Amupanda eyes City farms
Amupanda was the first person to raise alarm – back in 2015 – that the City is renting land for as little as N$7 000, while young professionals cannot afford homes in Windhoek.
11 May 2021 | Local News
The City of Windhoek management and its mayor Job Amupanda are at odds over the future of the capital’s lucrative surrounding farms, with the latter insisting that the land must be used to address the housing crisis.
Management is, however, of view that the four commonage farms, measuring a total of about 20 000 hectares, are not suitable for housing purposes because they are situated within the Aquifer Protection Zone, which is a crucial water source for Windhoek’s over 400 000-strong population.
This information comes at a time when the municipality is grappling to control mushrooming informal settlements. In its latest budget, N$104 million has been allocated to upgrade these settlements.
The current tenants on these farms are using them for accommodation, livestock farming, game farming and other recreational activities.
Amupanda was the first person to raise alarm – in 2015 – that the City is renting land, some portions measuring up to 3 400 hectares, for as little as N$7 000, while young professionals cannot afford homes in Windhoek.
With some of the agreements for these farms due to expire as soon as 2024, Amupanda is adamant they won’t be renewing anything.
“We are busy studying and analysing what we found and included on that list is these farms. Remember that the City has been a garden of corruption for the few. We will get to every corrupt transaction and reverse it,” he said.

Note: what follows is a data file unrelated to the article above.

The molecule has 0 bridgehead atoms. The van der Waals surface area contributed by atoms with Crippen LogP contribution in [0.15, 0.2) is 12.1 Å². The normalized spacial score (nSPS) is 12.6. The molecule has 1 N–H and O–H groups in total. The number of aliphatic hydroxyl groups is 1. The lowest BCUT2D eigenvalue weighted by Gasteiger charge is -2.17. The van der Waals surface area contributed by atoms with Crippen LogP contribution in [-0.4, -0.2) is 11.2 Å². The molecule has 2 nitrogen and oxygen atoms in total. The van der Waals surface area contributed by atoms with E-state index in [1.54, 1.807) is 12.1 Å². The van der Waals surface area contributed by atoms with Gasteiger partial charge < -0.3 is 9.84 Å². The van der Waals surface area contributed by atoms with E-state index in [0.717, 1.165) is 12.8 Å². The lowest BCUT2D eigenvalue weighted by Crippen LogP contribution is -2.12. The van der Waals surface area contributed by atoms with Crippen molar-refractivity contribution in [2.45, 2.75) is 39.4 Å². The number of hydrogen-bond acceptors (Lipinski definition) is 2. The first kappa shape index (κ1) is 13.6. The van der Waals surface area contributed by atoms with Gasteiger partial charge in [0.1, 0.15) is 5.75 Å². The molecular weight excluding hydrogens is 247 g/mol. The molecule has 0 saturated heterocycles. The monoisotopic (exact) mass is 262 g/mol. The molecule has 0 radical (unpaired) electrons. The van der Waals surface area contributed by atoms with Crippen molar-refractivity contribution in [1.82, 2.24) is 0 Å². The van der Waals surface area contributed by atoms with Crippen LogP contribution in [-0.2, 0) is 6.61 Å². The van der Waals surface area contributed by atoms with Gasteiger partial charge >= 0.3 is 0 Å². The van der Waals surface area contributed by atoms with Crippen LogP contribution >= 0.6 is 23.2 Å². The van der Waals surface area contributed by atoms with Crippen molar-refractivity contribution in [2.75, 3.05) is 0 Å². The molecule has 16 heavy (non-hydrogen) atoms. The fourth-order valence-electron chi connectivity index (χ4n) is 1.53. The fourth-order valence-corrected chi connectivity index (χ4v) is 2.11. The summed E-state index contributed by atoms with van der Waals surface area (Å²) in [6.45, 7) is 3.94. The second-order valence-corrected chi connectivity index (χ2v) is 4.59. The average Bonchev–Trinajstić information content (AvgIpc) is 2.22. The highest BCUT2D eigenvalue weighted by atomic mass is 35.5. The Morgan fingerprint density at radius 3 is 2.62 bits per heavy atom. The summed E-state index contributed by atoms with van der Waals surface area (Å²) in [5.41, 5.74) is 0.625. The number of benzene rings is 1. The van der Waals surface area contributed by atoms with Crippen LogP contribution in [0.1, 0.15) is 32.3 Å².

Meanwhile, the City’s acting CEO George Mayumbelo said water is a scarce resource and its viability must be protected at all costs, and this includes the Aquifer Protection Zone and ensuring that land within the area is preserved in its natural form or is used minimally with land-uses that are environmentally friendly, as per the Windhoek Town Planning Scheme.
In 2015, The Namibian reported that the City leases 5 900 hectares to a certain Tony Rossouw for about N$14 000.
Moltkeblick Game Farm is leased for a period of 60 years, of which 42 years remain, at a monthly cost of N$37 738.
Trustco Group Holdings, which leases 4 000 hectares of commonage at N$9 764 per month, uses the land for game and livestock farming.
However, recent media reports suggested that some of these farms do not have clauses which would allow the municipality to opt out of the lease, even after giving tenants a notice to vacate.
Namibia’s housing and land crisis has reached humanitarian crisis levels in the last few years as the country is battling a backlog of more than 300 000 units.
Given this lack of housing and affordable serviced land, more and more people find themselves moving into informal settlements and recent statistics show that close to one million Namibians live in shacks, of which over 300 000 are in Windhoek alone.